How did the global poverty rate halve in 20 years?

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  1. #1
    Avatar de Hunter-Gatherer
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    How did the global poverty rate halve in 20 years?


    POVERTY is easy to spot but hard to define. America sets its poverty line at $11,490 of income per year for a one-person household, or just over $30 a day. Any income below that amount is judged inadequate for the provision of fundamental wants. Other rich countries set their poverty lines in relative terms, so an increase in the incomes of top earners results in more poverty if everything else is held constant. The threshold for dire poverty in developing countries is set much lower, at $1.25 a day of consumption (rather than income). This figure is arrived at by averaging the poverty lines in the 15 poorest countries, not because $1.26 spells comfort. This is the yardstick by which poverty reduction in poor countries is measured. Remarkably, this poverty rate has halved worldwide, from 43% in 1990 to 21% in 2010.

    How did this happen? Presidents and prime ministers in the West have made grandiloquent speeches about making poverty history for fifty years. In 2000 the United Nations announced a series of eight Millenium Development Goals to reduce poverty, improve health and so on. The impact of such initiatives has been marginal at best.

    Almost all of the fall in the poverty rate should be attributed to economic growth. Fast-growing economies in the developing world have done most of the work. Between 1981 and 2001 China lifted 680m people out of poverty. Since 2000, the acceleration of growth in developing countries has cut the numbers in extreme poverty outside China by 280m. How that growth is distributed matters too. In a country where income inequality is high, each percentage point of GDP growth will do less work than the same growth would in a more equal place.

    This is great news. Unfortunately, taking the remaining billion people above the threshold will be harder. The next country that should move millions of people across the line will be India, whose economy has slowed. Then it will be the turn of sub-Saharan Africa. By 2030 two-thirds of the poorest will be in fragile states like Congo and Somalia, where they will be hard for domestic governments or foreign agencies to help. Still, shifting people above the threshold that marks dire poverty has begun to look achievable within a generation.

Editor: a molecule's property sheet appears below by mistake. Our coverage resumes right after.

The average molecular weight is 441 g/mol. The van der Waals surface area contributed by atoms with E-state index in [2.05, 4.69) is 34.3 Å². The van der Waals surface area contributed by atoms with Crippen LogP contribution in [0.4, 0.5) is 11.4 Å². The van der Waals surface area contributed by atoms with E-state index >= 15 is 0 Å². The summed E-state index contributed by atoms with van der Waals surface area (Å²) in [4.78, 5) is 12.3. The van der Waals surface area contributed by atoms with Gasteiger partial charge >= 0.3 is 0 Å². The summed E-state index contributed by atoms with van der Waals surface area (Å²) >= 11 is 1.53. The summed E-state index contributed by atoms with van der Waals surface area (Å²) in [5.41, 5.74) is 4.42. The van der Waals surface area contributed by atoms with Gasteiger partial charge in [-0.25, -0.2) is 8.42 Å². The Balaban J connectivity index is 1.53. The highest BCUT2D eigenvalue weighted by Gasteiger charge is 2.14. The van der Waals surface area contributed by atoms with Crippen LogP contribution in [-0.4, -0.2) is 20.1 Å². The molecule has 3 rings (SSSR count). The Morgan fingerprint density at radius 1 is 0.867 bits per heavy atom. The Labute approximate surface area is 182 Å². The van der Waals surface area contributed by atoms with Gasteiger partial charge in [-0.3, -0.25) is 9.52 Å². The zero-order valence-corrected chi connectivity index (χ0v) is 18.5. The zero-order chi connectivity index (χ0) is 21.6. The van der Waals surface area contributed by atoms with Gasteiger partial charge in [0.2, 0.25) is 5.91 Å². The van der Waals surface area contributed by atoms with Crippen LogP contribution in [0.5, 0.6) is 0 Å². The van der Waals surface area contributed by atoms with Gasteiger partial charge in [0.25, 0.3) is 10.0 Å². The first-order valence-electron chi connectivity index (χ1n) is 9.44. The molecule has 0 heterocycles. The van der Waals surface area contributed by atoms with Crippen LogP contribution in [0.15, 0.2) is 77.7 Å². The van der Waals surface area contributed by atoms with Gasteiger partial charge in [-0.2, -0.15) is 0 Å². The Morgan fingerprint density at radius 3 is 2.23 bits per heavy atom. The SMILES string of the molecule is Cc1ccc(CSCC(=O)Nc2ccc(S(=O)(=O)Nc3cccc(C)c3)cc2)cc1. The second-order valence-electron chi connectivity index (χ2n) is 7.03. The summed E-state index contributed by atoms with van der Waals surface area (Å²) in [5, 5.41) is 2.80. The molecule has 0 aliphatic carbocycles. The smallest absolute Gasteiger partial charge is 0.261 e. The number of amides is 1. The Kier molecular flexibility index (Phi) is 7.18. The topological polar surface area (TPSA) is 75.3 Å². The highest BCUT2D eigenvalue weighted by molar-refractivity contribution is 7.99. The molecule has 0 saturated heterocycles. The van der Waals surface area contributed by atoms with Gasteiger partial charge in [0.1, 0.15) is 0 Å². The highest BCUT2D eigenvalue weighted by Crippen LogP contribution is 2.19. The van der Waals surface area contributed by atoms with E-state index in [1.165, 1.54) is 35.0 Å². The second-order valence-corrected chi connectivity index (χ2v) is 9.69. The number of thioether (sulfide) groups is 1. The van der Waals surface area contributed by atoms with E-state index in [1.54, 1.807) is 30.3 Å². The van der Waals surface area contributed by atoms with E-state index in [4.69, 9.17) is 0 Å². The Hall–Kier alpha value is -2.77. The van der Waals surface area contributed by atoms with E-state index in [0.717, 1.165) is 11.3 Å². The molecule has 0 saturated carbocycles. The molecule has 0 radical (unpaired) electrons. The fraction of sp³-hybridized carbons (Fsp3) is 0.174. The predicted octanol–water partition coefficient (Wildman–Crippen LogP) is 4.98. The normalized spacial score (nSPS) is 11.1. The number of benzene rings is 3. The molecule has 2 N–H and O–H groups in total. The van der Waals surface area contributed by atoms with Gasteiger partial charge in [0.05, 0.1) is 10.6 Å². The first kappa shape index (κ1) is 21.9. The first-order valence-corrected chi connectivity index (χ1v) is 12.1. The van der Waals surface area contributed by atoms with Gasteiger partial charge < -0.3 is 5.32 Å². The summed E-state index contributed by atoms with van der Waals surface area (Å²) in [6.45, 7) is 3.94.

Fuente: http://www.economist.com/blogs/econo.../tr/ee/poverty

    IN HIS inaugural address in 1949 Harry Truman said that “more than half the people in the world are living in conditions approaching misery. For the first time in history, humanity possesses the knowledge and skill to relieve the suffering of those people.” It has taken much longer than Truman hoped, but the world has lately been making extraordinary progress in lifting people out of extreme poverty. Between 1990 and 2010, their number fell by half as a share of the total population in developing countries, from 43% to 21%—a reduction of almost 1 billion people.

    Now the world has a serious chance to redeem Truman’s pledge to lift the least fortunate. Of the 7 billion people alive on the planet, 1.1 billion subsist below the internationally accepted extreme-poverty line of $1.25 a day. Starting this week and continuing over the next year or so, the UN’s usual Who’s Who of politicians and officials from governments and international agencies will meet to draw up a new list of targets to replace the Millennium Development Goals (MDGs), which were set in September 2000 and expire in 2015. Governments should adopt as their main new goal the aim of reducing by another billion the number of people in extreme poverty by 2030.

    Take a bow, capitalism
    Nobody in the developed world comes remotely close to the poverty level that $1.25 a day represents. America’s poverty line is $63 a day for a family of four. In the richer parts of the emerging world $4 a day is the poverty barrier. But poverty’s scourge is fiercest below $1.25 (the average of the 15 poorest countries’ own poverty lines, measured in 2005 dollars and adjusted for differences in purchasing power): people below that level live lives that are poor, nasty, brutish and short. They lack not just education, health care, proper clothing and shelter—which most people in most of the world take for granted—but even enough food for physical and mental health. Raising people above that level of wretchedness is not a sufficient ambition for a prosperous planet, but it is a necessary one.